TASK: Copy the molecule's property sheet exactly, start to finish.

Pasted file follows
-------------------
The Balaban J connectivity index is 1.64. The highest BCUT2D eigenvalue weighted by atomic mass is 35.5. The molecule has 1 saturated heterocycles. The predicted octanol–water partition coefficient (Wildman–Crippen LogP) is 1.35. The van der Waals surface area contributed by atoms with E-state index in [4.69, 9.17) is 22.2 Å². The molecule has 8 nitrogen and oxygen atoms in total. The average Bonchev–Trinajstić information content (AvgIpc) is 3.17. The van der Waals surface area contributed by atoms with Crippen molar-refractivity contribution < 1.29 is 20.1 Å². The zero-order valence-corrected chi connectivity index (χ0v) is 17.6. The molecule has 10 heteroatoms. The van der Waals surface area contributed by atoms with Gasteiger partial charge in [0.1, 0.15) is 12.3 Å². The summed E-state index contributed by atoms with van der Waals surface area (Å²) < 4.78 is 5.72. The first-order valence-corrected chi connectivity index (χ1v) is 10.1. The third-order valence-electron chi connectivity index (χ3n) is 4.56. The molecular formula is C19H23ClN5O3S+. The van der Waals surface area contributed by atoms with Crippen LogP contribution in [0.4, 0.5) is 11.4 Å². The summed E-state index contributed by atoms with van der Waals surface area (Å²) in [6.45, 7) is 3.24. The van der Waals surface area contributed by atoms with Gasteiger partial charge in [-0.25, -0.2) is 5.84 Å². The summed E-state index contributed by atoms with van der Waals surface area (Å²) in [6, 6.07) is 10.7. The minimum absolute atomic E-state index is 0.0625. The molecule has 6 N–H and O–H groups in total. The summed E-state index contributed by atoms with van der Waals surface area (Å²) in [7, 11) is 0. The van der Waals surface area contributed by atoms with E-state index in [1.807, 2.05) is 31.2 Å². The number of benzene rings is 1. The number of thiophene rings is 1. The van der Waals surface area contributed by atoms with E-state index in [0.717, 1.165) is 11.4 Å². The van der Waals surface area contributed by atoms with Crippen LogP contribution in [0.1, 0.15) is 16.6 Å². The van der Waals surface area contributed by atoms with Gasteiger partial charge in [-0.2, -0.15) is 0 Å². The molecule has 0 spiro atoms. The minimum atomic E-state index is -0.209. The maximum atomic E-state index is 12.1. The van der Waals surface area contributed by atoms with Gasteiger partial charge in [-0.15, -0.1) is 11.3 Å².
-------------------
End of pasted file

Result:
The Balaban J connectivity index is 1.64. The highest BCUT2D eigenvalue weighted by atomic mass is 35.5. The molecule has 1 saturated heterocycles. The predicted octanol–water partition coefficient (Wildman–Crippen LogP) is 1.35. The van der Waals surface area contributed by atoms with E-state index in [4.69, 9.17) is 22.2 Å². The molecule has 8 nitrogen and oxygen atoms in total. The average Bonchev–Trinajstić information content (AvgIpc) is 3.17. The van der Waals surface area contributed by atoms with Crippen molar-refractivity contribution < 1.29 is 20.1 Å². The zero-order valence-corrected chi connectivity index (χ0v) is 17.6. The molecule has 10 heteroatoms. The van der Waals surface area contributed by atoms with Gasteiger partial charge in [0.1, 0.15) is 12.3 Å². The summed E-state index contributed by atoms with van der Waals surface area (Å²) < 4.78 is 5.72. The first-order valence-corrected chi connectivity index (χ1v) is 10.1. The third-order valence-electron chi connectivity index (χ3n) is 4.56. The molecular formula is C19H23ClN5O3S+. The van der Waals surface area contributed by atoms with Crippen LogP contribution in [0.4, 0.5) is 11.4 Å². The summed E-state index contributed by atoms with van der Waals surface area (Å²) in [6.45, 7) is 3.24. The van der Waals surface area contributed by atoms with Gasteiger partial charge in [-0.25, -0.2) is 5.84 Å². The summed E-state index contributed by atoms with van der Waals surface area (Å²) in [6, 6.07) is 10.7. The minimum absolute atomic E-state index is 0.0625. The molecule has 6 N–H and O–H groups in total. The summed E-state index contributed by atoms with van der Waals surface area (Å²) in [7, 11) is 0. The van der Waals surface area contributed by atoms with E-state index in [1.807, 2.05) is 31.2 Å². The number of benzene rings is 1. The number of thiophene rings is 1. The van der Waals surface area contributed by atoms with E-state index in [0.717, 1.165) is 11.4 Å². The van der Waals surface area contributed by atoms with Crippen LogP contribution in [0.1, 0.15) is 16.6 Å². The van der Waals surface area contributed by atoms with Gasteiger partial charge in [-0.2, -0.15) is 0 Å². The molecule has 0 spiro atoms. The minimum atomic E-state index is -0.209. The maximum atomic E-state index is 12.1. The van der Waals surface area contributed by atoms with Gasteiger partial charge in [-0.15, -0.1) is 11.3 Å².